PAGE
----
The Church: A Gnarled Mess

We’re a gnarly, messy bunch of branches. We didn’t earn the life Jesus fills us with, and we’ve still got a long way to go before we’re completely pruned. But God in His infinite love and power and mercy chose to graft us to Jesus so that we might abide in Him. And this invitation is open to all.

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Below is a transcript of a sermon I preached for Christopher Newport University’s Reformed University Fellowship chapter on John 15:1-11. Our series explored the different ways the Bible portrays the church. 

1 “I am the true vine, and My Father is the vinedresser. 2 Every branch in Me that does not bear fruit, He takes away; and every branch that bears fruit, He prunes it so that it may bear more fruit. 3 You are already clean because of the word which I have spoken to you. 4 Remain in Me, and I in you. Just as the branch cannot bear fruit of itself but must remain in the vine, so neither can you unless you remain in Me. 5 I am the vine, you are the branches; the one who remains in Me, and I in him bears much fruit, for apart from Me you can do nothing. 6 If anyone does not remain in Me, he is thrown away like a branch and dries up; and they gather them and throw them into the fire, and they are burned. 7 If you remain in Me, and My words remain in you, ask whatever you wish, and it will be done for you. 8 My Father is glorified by this, that you bear much fruit, and so prove to be My disciples. 9 Just as the Father has loved Me, I also have loved you; remain in My love. 10 If you keep My commandments, you will remain in My love; just as I have kept My Father’s commandments and remain in His love. 11 These things I have spoken to you so that My joy may be in you, and that your joy may be made full.”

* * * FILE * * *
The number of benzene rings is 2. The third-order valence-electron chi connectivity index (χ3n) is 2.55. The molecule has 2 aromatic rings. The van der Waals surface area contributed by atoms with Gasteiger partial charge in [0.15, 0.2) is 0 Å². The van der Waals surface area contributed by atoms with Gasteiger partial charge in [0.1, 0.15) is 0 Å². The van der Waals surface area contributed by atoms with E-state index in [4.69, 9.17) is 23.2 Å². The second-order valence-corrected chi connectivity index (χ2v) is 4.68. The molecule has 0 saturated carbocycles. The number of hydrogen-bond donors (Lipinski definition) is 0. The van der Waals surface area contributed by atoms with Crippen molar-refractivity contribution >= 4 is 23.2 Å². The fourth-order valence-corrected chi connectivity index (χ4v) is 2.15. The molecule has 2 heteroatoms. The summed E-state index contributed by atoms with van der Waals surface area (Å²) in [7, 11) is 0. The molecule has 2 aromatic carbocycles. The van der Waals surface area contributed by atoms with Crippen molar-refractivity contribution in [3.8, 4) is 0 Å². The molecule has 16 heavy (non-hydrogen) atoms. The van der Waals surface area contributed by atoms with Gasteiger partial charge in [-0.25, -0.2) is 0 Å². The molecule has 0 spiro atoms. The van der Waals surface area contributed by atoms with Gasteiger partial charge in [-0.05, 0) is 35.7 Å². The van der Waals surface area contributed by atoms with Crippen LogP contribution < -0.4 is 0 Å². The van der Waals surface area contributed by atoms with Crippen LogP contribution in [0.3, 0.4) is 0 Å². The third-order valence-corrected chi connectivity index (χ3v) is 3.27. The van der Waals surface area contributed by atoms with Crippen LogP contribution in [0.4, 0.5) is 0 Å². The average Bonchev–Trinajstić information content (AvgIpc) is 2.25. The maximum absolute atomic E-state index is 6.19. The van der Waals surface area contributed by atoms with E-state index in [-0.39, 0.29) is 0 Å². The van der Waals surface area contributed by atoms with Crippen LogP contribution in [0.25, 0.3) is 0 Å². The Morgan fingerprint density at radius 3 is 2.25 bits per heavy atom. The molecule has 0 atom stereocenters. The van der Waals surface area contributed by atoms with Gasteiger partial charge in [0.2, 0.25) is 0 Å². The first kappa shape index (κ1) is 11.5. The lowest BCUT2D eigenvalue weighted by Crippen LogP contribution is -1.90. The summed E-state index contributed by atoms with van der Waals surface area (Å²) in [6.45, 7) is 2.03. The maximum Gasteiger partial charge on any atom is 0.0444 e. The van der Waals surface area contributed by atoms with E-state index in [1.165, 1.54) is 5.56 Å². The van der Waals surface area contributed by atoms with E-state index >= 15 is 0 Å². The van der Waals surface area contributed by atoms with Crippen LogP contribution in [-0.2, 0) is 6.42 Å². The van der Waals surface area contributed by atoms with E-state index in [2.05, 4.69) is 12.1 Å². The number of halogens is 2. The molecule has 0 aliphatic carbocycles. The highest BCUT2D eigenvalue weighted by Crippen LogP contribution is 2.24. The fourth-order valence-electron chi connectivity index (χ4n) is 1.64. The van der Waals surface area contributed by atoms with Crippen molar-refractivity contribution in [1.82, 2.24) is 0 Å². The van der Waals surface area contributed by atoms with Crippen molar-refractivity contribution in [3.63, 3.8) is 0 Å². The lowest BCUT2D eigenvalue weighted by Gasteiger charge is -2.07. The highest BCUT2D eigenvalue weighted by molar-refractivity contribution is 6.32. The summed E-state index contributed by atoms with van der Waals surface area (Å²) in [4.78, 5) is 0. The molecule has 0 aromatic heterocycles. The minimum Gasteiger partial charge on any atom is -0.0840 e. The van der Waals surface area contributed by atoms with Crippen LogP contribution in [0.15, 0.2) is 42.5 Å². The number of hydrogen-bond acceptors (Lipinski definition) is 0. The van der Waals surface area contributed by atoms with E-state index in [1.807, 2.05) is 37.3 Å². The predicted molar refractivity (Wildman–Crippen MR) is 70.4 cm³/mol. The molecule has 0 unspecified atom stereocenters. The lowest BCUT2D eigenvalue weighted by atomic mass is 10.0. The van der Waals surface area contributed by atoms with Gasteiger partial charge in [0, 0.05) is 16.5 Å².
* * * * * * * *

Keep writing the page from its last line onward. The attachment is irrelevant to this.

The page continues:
* * * 

This semester we’ve been looking into and thinking about the Church; what it is, who it is, why we love it, and how we are a part of it. We’ve seen the Bible tell us about the church in a lot of different ways: a building, a body, a bride, salt and light. Now, this week, we’re going to  see the church as branches attached to a vine. No, not like the video app Vine, but like a plant. Think grapes, or olives. That’s what we’re talking about tonight.